Although you cannot guarantee how others will interpret what you write, you can be certain whatever you write will be interpreted as saying something about the author.
John W. Traphagan, Ph.D.
Professor, Department of Religious Studies, Department of Anthropology
HDO One-Day Professional Seminars: Ethics, Culture, and Leadership and Just Stop: Zen, Stress, Anxiety, and Uncertainty
October 19, 2021
Recently someone followed me on Twitter whose bio read “more then a writer.” As soon as I saw it, the teacher reflex prodded me to correct the error, but I refrained, not wanting to troll the person in question. Of course, it should be “more than a writer”. The confusion of then and than is a common mistake I see in social media, online articles, newspapers, and student papers. It accompanies other common errors such as misuse of their/there/they’re or incorrect placement of apostrophes. There’s a big difference between “Jack’s in the car” and “Jacks in the car.”
These types of error may seem trivial, but they aren’t. In fact, spelling, grammar, and word choice send a message about the identity of the writer and convey information about how that person functions from a professional perspective. That message is just as powerful as the way you dress or do your make-up. If you wear a wrinkled shirt and trousers to work, you are telegraphing something about yourself to others, although you may have no idea how that message is being read. Perhaps co-workers see it as sloppy, or cute, or interpret your attire as meaning you don’t care about how you look in a professional setting.
Writing is no different. Errors like selecting the wrong word or putting an apostrophe in the wrong place are like wrinkles in a shirt—they say something about the person. Of course, the precise message depends on how the behavior is interpreted by the recipient, but there are some likely possibilities that come to mind.
One possibility is that, like the wrinkled shirt, poor writing indicates the author is sloppy. Of course, typos happen, but consistent mistakes such as regularly confusing “then” and “than,” indicate more than a typo and suggest a pattern of behavior that lacks attention to detail. This can be viewed as unprofessional. It can also suggest that the author doesn’t really care much about the reader—they are unwilling to take the time to proofread their work to put forward the best product for others.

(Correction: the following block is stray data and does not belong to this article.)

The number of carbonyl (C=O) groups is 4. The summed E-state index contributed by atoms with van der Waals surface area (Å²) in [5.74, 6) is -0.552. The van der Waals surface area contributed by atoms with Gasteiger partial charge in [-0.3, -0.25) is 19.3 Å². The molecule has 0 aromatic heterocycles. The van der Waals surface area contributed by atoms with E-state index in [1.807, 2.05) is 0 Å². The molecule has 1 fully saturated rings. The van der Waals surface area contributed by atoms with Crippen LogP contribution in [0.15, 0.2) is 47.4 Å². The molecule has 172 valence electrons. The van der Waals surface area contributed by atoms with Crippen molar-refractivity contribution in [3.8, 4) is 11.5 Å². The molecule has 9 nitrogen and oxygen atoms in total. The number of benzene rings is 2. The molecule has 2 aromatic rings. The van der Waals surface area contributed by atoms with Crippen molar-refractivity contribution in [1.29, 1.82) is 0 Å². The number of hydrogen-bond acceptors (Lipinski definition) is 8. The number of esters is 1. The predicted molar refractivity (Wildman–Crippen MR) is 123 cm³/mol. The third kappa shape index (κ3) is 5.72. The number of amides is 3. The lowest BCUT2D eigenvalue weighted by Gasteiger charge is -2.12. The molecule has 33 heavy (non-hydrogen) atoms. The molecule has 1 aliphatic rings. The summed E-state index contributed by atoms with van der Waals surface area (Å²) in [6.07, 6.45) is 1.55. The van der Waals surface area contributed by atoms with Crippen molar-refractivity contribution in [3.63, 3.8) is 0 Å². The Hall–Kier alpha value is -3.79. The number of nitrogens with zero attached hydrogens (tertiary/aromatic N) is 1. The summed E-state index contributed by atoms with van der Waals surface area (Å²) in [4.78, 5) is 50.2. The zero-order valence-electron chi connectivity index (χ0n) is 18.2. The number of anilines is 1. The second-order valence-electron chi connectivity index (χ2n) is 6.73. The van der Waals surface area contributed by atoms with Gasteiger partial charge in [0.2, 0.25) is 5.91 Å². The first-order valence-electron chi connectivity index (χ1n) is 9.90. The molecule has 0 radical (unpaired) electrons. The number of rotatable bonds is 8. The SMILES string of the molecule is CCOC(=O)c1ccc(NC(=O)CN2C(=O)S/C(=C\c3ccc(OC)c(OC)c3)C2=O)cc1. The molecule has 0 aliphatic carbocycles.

In writing that last phrase, however, I ran into a problem. “They” is not grammatically correct, but language is always changing and the use of “they” has become common as a way to maintain gender neutrality in writing. Context matters and awareness of how language changes should influence one’s writing.
But as of 2021, at least, it doesn’t seem the apostrophe is going away, nor are “then” and “than” becoming interchangeable. This brings up another way these errors can be interpreted. They suggest the author is ignorant of basic writing mechanics. I think it’s reasonable to assume that most of us do not want others to interpret what we write as reflecting ignorance in terms of content, but that desire can be overshadowed if the mechanics of an email or text message suggest the sender is ignorant of basic grammar or doesn’t seem to know the difference between “dogs”, “dog’s” and “dogs’.”
One might argue that only a jerk gets bothered by such trivialities. Perhaps. But when it comes to conveying one’s identity to others, the onus is on the sender—not the receiver—to get the point across as intended. What you wear and how you wear it, how you cut your hair, or whether you have a tattoo is a public statement about yourself. It’s a personal expression of identity, but there is no guarantee that others will interpret that expression the way you intend unless you are careful in constructing the message.
We constantly make decisions about how to represent ourselves in professional settings (and in all other settings). My choice to go by my first name with students, in contrast to most of my colleagues who expect to be called Professor or Doctor, is a statement about the identity I wish to convey as a professional educator. Taking care in writing—and proofreading what one writes before sharing it with others—is also a choice about how to present oneself in a public and professional social space. If you choose not to worry about things like apostrophes or a single letter like “a” as opposed to “e”, then you are making a decision about how to convey your professional and public identity. Whether intended or not, you are assuming an identity and others will interpret that and ascribe meaning to the identity you have assumed. But it may not be a meaning you particularly like—projecting the right identity to others depends on how you construct the message.
And if we go back to that Twitter bio, a single confusion of then and than will be interpreted by everyone who reads it. Some will think it doesn’t matter. Others will think it’s a bit sloppy. And some will think the author is ignorant. It’s important to ask which sort of message you want readers to take from any email, text message, or bio statements you put in public. Although you cannot guarantee how others will interpret what you write, you can be certain whatever you write will be interpreted as saying something about the author.
John W. Traphagan, Ph.D. is a Professor in Human Dimensions of Organizations at the University of Texas at Austin. His most recent book is Embracing Uncertainty: Future Jazz, That 13th Century Buddhist Monk, and the Invention of Cultures, published by Sumeru Press and available on Amazon.